Dedicated to covering the visual arts community in Connecticut.

Thursday, July 28, 2011

Away from the Internets

I will not have access—or will only have very limited access—to the Internets tubes the next two weeks so there will not be posts on show openings or reviews.

See you in the future.

Wednesday, July 20, 2011

Eric Gottesman show opens as part of Creative Cocktail Hour at Real Art Ways tomorrow evening

Real Art Ways
56 Arbor St., Hartford, (860) 232-1006
Eric Gottesman: Tinsae
Opening July 21, 2011.
Opening reception; Thurs., July 21, 6—8 p.m. as part of Creative Cocktail Hour. Admission is $10/$5 Real Art Ways members.

Real Art Ways presents an exhibition by Eric Gottesman that explores the life of a teenager in Ethiopia, Tinsae Muluneh, who the artist has known since 2004. The exhibition, which contains photos and videos created by both Eric Gottesman and Tinsae Muluneh, is a portrait of Tinsae and an examination of the artist-subject relationship.

An opening reception on Thurs., July 21 from 6—8 p.m. will be held as part of Creative Cocktail Hour, Real Art Ways' monthly third Thursday gathering. Creative Cocktail Hour is from 6—10 p.m. Admission is $10/$5 Real Art Ways members.

In 1999, Eric Gottesman began working with a group of children whose parents died of AIDS in one neighborhood in Addis Ababa, Ethiopia. The group, which now identifies as an art collective under the name Sudden Flowers, produces photographs, videos, local installations and performances that they display around their Addis Ababa neighborhood and throughout Ethiopia in a series of portable exhibits.

Tinsae Muluneh, the subject of the exhibition, is a member of Sudden Flowers. The projects he and Gottesman created together address the trauma he endured after his parents died and the stigma of being an orphan. A voracious student, Tinsae Muluneh consistently ranks first in his class and will likely study at university next year.

The exhibition room, which contains a circular wall, displays some of the multiple layers of Tinsae's life. The outer walls are explorations of Tinsae as an individual - his fears, desires, dreams and experiences. Inside the circular wall, which represents both a lens and an Ethiopian coffee ceremony, viewers learn more about Tinsae's community.

This is the third in a series of biographical/autobiographical exhibitions that profile individual members of Sudden Flowers with whom Eric Gottesman has collaborated.

Gottesman says that the exhibition raises questions about representation, collaboration, difference and transgression. "When images are made with another person in another place, how can my installation of the work retrieve the context in which the work was originally made? Put another way by American artist and AIDS activist Gregg Bordowitz, is intimacy 'the reconciliation of foreignness and habit?'"

In July Real Art Ways is also featuring two musical events highlighting Ethiopia. Ethiopian-American singer and songwriter Meklit Hadero performed on Wed., July 13. On Fri., July 29 Real Art Ways presents a concert of unique interpretations of classic Ethiopian pop music from Debo Band with special guests Fendika.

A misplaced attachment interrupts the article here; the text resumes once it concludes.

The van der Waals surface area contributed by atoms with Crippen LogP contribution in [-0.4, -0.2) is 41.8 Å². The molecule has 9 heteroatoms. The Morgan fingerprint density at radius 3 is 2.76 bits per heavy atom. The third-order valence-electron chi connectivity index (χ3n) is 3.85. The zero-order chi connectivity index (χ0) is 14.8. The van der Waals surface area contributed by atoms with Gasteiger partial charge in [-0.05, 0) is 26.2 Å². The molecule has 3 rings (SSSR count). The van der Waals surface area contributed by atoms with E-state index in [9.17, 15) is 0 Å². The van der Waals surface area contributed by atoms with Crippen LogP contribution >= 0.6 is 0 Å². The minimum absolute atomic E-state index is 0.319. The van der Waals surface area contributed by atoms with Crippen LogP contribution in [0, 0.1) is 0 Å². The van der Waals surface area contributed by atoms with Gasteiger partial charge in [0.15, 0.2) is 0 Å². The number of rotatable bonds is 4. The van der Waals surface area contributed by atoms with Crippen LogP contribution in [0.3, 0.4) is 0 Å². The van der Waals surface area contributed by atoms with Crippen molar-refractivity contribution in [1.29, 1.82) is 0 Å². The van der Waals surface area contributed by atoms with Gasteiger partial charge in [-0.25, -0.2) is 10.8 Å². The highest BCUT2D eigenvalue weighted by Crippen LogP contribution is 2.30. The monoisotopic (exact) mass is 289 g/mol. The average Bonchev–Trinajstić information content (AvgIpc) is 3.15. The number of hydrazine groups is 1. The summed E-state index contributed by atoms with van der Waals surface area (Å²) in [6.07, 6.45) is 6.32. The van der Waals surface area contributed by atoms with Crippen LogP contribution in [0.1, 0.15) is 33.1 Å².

About Eric Gottesman

Eric Gottesman studied law and politics and worked for a time in the office of the Chief Justice of the United States of America. He is now a collaborative artist and teacher working with photography, video, installation and performance. For the last ten years, he has been working with Sudden Flowers, an art collective in Addis Ababa, Ethiopia that he co-founded.

Gottesman has upcoming solo shows at TPW Gallery in Toronto (part of the 2011 Contact Photo Festival) and the Addison Gallery of American Art in Andover, Mass (September 2012, with Wendy Ewald). His work is in the collections of the Museum of Fine Arts, Boston, Johnson & Johnson Collection and various universities. His work has been supported by the Open Society Institute, the Opportunity Fund, and the Center for Documentary Studies at Duke.

He is the winner of the 2011 Apex Art Franchise Award, a 2009-2010 Fulbright Fellow in Art, a 2009 Massachusetts Cultural Council Artist Fellow, a 2008-2009 Aaron Siskind Foundation Fellow, and a recipient of the 2009 Artadia Award. His first book May the Finest in the World Always Accompany You! will be published in 2011. He is invited to be the Artist-in-Residence at Amherst College in Spring 2012.

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Thursday evening opening at mARTket in South Norwalk

Gallery 305K
305 Knowlton St., Bridgeport, (203) 814-6856
Eye Candy
Through the end of July.
Opening reception: Thurs., July 21, 6:30 p.m.
Show is at mARTket, 136 Washington St., in Norwalk's SoNo area.

Press release

Gallery 305K, Norwalk 2.0 and TR SONO Partners are proud to present Eye Candy. Inspired by the candy store that once occupied the space that will be hosting the show on 136 Washington Street in Norwalk, the show will feature work that seems to view life through a child’s eye. Without naivete, but with an eye to the visually bold, magical, and simply fun.

The art explores the power of competing and vying color. It includes visual elements that speak to magical and improbable themes as well as the deliciously enticing. Artists reach the viewer on all sensory levels and we are tempted to consume the work on many levels.